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1. Separate courses for revolver (K-frame) and semi-autos.
2. J-frame snubby course.
3. Course for females who carry in their handbag.
4. Half of the drills take place at 10 feet distance or less.
5. Half of the drills involve night firing with and without a flashlight.
6. Shooting with one hand.
7. A course for senior citizens who can't kneel or drop down into a roll over prone position.
8. A lecture by a homicide detective about the laws and what he would look for in a 'good' shooting.

Just some thoughts.
 

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1. Separate courses for revolver (K-frame) and semi-autos.
2. J-frame snubby course.
3. Course for females who carry in their handbag.
4. Half of the drills take place at 10 feet distance or less.
5. Half of the drills involve night firing with and without a flashlight.
6. Shooting with one hand.
7. A course for senior citizens who can't kneel or drop down into a roll over prone position.
8. A lecture by a homicide detective about the laws and what he would look for in a 'good' shooting.

Just some thoughts.
Some good thoughts, but I don't think they're really useful for the CHL class itself. The laws don't change for a CHL if you have a jframe or semi; nor do they adjust or change for a purse carrying woman. Everything you mention should be taught where applicable, but again, should probably be in a tactical class after you learn the laws around CHL/CCW first.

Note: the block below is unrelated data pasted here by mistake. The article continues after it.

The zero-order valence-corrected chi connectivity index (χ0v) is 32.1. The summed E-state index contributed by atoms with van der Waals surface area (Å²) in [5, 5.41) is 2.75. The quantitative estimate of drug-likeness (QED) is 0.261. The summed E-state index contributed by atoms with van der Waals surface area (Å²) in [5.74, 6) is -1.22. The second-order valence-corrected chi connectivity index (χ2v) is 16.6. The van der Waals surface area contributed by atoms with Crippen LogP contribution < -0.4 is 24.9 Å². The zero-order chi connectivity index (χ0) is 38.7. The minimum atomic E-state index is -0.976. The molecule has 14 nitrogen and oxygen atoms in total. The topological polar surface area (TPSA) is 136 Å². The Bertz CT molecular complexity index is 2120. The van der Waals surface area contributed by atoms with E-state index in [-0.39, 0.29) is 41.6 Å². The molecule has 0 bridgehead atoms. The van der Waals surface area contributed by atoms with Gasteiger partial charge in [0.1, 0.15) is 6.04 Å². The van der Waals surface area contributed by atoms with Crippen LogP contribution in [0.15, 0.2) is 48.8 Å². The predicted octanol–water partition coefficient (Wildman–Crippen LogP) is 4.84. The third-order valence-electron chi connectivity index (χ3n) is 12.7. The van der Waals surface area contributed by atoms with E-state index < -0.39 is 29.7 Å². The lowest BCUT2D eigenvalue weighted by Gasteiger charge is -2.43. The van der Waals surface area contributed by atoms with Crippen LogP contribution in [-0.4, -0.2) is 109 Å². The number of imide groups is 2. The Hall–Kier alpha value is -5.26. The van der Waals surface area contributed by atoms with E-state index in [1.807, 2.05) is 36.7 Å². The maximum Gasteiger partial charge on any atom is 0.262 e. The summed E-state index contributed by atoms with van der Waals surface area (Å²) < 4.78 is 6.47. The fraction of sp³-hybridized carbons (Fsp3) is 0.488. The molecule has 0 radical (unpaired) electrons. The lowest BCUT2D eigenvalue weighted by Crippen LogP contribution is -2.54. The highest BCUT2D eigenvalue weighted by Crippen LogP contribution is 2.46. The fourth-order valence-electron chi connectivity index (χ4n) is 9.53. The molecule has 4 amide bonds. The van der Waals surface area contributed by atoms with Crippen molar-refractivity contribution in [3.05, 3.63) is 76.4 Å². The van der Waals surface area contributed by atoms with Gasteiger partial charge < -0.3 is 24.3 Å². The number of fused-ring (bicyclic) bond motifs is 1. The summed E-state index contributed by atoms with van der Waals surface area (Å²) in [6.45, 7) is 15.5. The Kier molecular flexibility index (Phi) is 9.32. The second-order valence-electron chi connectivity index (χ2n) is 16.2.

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My CCL class was sufficient. I learned what I need to learn. You really can't stop learning when you carry. Here in NM we have to take a refresher every two years. If you missed something you can ask questions then.

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As a Kentucky CCDW Instructor-Trainer I have often wished that another level of training be offered (not required) which would consist of the following:
  1. Mental Aspects...are you prepared to shoot, and prepared for the aftermath
  2. Understanding how to read situations and scenarios with shoot/don't shoot
  3. Do you REALLY need to use your firearm? How to avoid actually bringing your firearm into play. I realize that this might taint some of those with big man cards, but there are many ways to actually avoid situations and thereby leave your shiny firearm all nicely snuggled in that expensive holster!
  4. And lastly, how about some REAL shooting so that folks understand how bad they REALLY are in general! Here in KY it is 20 rounds at 7 yards...11 of which have to be in ANY portion of the B21 target. In all my years I have only failed one person for not achieving that requirement...and she was scary! :wow:
Good luck building your course.
I agree. 3 is a requirement in Minnesota. Keeping it short, in Minnesota we have to make an attempt to either; flee, comply, or don't knowingly put yourself in the situation to begin with.